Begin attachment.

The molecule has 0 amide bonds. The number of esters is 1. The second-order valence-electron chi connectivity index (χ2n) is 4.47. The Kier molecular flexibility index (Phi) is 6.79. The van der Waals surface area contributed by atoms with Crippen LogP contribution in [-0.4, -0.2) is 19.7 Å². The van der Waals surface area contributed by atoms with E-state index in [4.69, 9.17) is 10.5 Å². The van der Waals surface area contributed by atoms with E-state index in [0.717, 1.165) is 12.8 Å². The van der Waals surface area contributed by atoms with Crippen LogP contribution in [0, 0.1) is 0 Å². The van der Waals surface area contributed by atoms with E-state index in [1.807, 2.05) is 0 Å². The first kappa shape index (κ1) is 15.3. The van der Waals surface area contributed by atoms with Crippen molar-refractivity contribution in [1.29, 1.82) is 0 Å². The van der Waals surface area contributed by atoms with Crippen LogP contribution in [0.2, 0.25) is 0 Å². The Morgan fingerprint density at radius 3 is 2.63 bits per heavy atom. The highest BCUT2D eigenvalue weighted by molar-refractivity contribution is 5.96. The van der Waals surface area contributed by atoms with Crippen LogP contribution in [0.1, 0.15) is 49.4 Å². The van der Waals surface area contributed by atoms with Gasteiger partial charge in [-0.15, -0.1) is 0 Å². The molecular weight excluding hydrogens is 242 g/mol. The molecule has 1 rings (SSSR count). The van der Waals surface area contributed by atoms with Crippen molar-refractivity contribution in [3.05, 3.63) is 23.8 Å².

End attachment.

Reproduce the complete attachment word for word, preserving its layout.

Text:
The molecule has 0 amide bonds. The number of esters is 1. The second-order valence-electron chi connectivity index (χ2n) is 4.47. The Kier molecular flexibility index (Phi) is 6.79. The van der Waals surface area contributed by atoms with Crippen LogP contribution in [-0.4, -0.2) is 19.7 Å². The van der Waals surface area contributed by atoms with E-state index in [4.69, 9.17) is 10.5 Å². The van der Waals surface area contributed by atoms with E-state index in [0.717, 1.165) is 12.8 Å². The van der Waals surface area contributed by atoms with Crippen LogP contribution in [0, 0.1) is 0 Å². The van der Waals surface area contributed by atoms with E-state index in [1.807, 2.05) is 0 Å². The first kappa shape index (κ1) is 15.3. The van der Waals surface area contributed by atoms with Crippen molar-refractivity contribution in [1.29, 1.82) is 0 Å². The van der Waals surface area contributed by atoms with Crippen LogP contribution in [0.2, 0.25) is 0 Å². The Morgan fingerprint density at radius 3 is 2.63 bits per heavy atom. The highest BCUT2D eigenvalue weighted by molar-refractivity contribution is 5.96. The van der Waals surface area contributed by atoms with Crippen LogP contribution in [0.1, 0.15) is 49.4 Å². The van der Waals surface area contributed by atoms with Gasteiger partial charge in [-0.15, -0.1) is 0 Å². The molecular weight excluding hydrogens is 242 g/mol. The molecule has 1 rings (SSSR count). The van der Waals surface area contributed by atoms with Crippen molar-refractivity contribution in [3.05, 3.63) is 23.8 Å².